As far as I know, there's only one app out there that meets all of your criteria. All of your requirements (reproduced below) describe pyrite, though it can do more.
"text area where I could paste text then encrypt or decrypt"
"should be able to sign and check signatures"
"Produces ASCII" (pyrite can do both)
"Open source" (GPLv3)
"Runs on Linux" (...
There is a bunch of open source OpenPGP key server implementations.
The OpenPGP Public Key Server (PKS) based on a thesis of Mark Horrowitz is a rather old implementation, but still under active development.
SKS keyserver is probably the one running most key servers at this time. There are ready-to-use packages for eg. Ubuntu.
Hockeypuck is another very ...
Your scenario is a little sparse on details but I would like to suggest that you are probably barking up the wrong tree altogether.
If you are the only author and consumer of text data, it is unlikely that a web browser, hosting provider and text areas is the best way to manage that text data. There are in fact much better ways. Here are some possibilities:
GnuPG or GNU Privacy Guard is available for all the main desktop OSs and even Android there is a Portable version for use on windows machines without installation: Either by downloading from here installing then and running mkportable.exe or as gpg4usb.
Keep in mind that if you loose a USB key with your keys on you have to regard them as compromised.
There are two software stacks implementing OpenPGP with Outlook 2013 Plugins:
The Gnu Privacy Guard GnuPG, which is free software. Gpg4win bundles the software for Windows, and adds some GUI clients and an Outlook plugin:
Gpg4win runs on Windows XP, Vista, 7 and 8. Both 32 and 64bit systems are supported.
The Outlook plugin GpgOL is compatible with ...
I'm not aware of any readily-build software that is able to do this; it might be possible to program such an application using libraries like Bouncy Castle (Java, C#) or the OpenPGP package for Go.
But I can help you with a workaround: GnuPG allows to use a seperate "home directory", and thus also keyring. Doing something like
Mymail-Crypt for Gmail™
Integrates with the GMail interface
You can decrypt e-mails with a "decrypt" button
Works with Windows 7
"This project is no way affiliated with Google™."
The project is powered by OpenPGP.js. OpenPGP.js aims to fully implement the RFC 4880 OpenPGP standard. This project is still a work in progress, but supports a ...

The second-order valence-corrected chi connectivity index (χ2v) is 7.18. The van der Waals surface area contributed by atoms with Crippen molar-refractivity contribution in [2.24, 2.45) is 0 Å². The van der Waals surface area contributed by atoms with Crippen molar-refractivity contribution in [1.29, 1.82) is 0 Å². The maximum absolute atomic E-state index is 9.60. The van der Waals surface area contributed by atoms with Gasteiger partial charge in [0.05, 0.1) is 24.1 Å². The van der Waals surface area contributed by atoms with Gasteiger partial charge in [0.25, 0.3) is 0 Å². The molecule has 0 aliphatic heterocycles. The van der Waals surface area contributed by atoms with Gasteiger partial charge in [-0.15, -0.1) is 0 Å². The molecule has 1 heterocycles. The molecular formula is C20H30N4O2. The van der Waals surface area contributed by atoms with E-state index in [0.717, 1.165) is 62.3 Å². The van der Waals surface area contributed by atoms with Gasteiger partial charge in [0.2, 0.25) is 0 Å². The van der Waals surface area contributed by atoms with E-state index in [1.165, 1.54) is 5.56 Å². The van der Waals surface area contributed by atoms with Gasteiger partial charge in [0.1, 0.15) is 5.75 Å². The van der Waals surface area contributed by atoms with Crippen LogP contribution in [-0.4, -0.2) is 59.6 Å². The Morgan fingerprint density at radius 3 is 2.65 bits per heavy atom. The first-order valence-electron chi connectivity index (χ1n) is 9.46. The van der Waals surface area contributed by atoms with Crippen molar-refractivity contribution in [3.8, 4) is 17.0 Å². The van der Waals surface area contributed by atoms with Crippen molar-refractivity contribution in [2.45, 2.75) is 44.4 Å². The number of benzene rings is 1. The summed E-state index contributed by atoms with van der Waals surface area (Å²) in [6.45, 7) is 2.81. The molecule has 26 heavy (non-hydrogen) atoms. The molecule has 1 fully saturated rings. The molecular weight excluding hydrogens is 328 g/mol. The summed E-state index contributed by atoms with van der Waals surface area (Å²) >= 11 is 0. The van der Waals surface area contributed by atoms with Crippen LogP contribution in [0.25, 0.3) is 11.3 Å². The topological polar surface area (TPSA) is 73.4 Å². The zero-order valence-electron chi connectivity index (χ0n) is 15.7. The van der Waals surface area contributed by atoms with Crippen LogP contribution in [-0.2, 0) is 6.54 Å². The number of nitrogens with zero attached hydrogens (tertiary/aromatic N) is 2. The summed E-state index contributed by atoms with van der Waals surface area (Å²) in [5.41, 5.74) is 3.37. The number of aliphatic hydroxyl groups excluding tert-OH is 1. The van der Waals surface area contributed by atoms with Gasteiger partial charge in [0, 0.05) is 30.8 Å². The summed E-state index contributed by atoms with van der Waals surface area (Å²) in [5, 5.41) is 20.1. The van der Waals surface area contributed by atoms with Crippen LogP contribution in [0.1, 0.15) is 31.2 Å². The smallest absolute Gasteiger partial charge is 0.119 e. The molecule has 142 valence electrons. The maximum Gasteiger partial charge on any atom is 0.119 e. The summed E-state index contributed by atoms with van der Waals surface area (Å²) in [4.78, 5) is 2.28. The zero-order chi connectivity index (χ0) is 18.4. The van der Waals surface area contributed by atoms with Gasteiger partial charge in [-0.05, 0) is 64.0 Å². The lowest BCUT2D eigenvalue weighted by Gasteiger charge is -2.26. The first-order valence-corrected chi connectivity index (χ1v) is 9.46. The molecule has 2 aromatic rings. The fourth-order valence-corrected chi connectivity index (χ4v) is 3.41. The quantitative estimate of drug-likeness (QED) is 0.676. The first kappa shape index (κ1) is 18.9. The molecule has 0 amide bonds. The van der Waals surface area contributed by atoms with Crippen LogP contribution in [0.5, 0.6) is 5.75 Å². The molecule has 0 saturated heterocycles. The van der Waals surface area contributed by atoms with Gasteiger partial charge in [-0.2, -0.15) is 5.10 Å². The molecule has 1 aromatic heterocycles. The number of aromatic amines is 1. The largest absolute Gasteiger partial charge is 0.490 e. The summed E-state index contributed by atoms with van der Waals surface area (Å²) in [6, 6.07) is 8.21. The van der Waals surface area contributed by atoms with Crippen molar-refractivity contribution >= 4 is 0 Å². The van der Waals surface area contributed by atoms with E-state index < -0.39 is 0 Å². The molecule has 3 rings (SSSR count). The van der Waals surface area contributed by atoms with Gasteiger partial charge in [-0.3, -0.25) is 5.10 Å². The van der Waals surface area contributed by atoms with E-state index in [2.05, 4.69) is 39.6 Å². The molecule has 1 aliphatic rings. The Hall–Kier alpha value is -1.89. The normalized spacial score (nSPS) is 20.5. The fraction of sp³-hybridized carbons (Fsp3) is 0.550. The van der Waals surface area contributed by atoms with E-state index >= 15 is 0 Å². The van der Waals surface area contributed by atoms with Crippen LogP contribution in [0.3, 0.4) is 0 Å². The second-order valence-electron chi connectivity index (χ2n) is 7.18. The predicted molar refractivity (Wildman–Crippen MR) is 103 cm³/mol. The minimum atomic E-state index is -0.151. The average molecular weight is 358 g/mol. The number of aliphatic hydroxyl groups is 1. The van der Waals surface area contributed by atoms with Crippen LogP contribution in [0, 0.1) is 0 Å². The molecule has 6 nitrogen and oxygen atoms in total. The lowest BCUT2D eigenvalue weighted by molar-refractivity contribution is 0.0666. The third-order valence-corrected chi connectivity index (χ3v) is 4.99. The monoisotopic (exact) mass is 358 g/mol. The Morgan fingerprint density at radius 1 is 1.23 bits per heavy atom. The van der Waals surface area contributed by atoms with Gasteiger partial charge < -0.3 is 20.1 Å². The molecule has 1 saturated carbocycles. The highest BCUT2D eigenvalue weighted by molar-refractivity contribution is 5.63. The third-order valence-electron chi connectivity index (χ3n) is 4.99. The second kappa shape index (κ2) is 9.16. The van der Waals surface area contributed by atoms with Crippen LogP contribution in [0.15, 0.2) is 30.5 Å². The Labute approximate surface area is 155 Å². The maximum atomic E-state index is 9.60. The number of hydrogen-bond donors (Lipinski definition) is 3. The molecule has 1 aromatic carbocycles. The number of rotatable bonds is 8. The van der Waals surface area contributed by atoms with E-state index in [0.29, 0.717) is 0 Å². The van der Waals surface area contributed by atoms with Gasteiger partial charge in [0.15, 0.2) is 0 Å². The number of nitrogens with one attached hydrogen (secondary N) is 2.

Difference between AES-256 and OpenPGP
First, I want to clarify that AES-256 and OpenPGP are not mutually exclusive. It's simpler to look at OpenPGP as wrapper for data encrypted with AES-256 symmetric cipher. OpenPGP format specification also tells how to store encryption parameters in the file including the cipher AES-256, Hash algorithm, salt, iterations ...
pyrite (already cited) and gpg4usb (https://www.gnupg.org) have the requested features: direct copy/paste and processing of text (on a text-editor like window without the need to actually saving the plain and encrypted messages) + ASCII output + open source + runs on Linux + uses ~/.gnupg GPG key info (both let you choose which key to use).
Here is the ...
If the missing ASCII-armored output is your main objective regarding Seahorse, it can be configured to produce ASCII-armored output. The configuration option is not available in the GUI, so you need to change seahorse-settings in gconf.
There is a bunch of configuration options available, the setting of interest is
you can use Pandor:
it's Free for personal use
you don't have to handle keys exchange with recipients, they recieve automatically an email with an account
uses OpenPGP for mail encryption.
Available in chrome Web Store and works with gmail
you don't have to copy/paste you text somewhere to encrypt/decrypt.This is done automatilly once connected to your ...
You can use End-To-End:
open source and free
developed by Google
released on June 3rd, 2014
supports RFC 4880 (OpenPGP Message Format) and RFC 6637 (Elliptic Curve Cryptography (ECC) in OpenPGP)
beware it is in beta and may have security issues
not available in the Chrome Web Store yet
Gajim (FLOSS; available for GNU/Linux, FreeBSD, Microsoft Windows) supports OpenPGP by default.
Your own key:
Open the accounts menu (Ctrl+Shift+a).
Select an account.
Go to the tab about personal information.
Under the "OpenPGP" section, press the button for selecting a key.
Select your key from the list.
Now when you go online with this account, you ...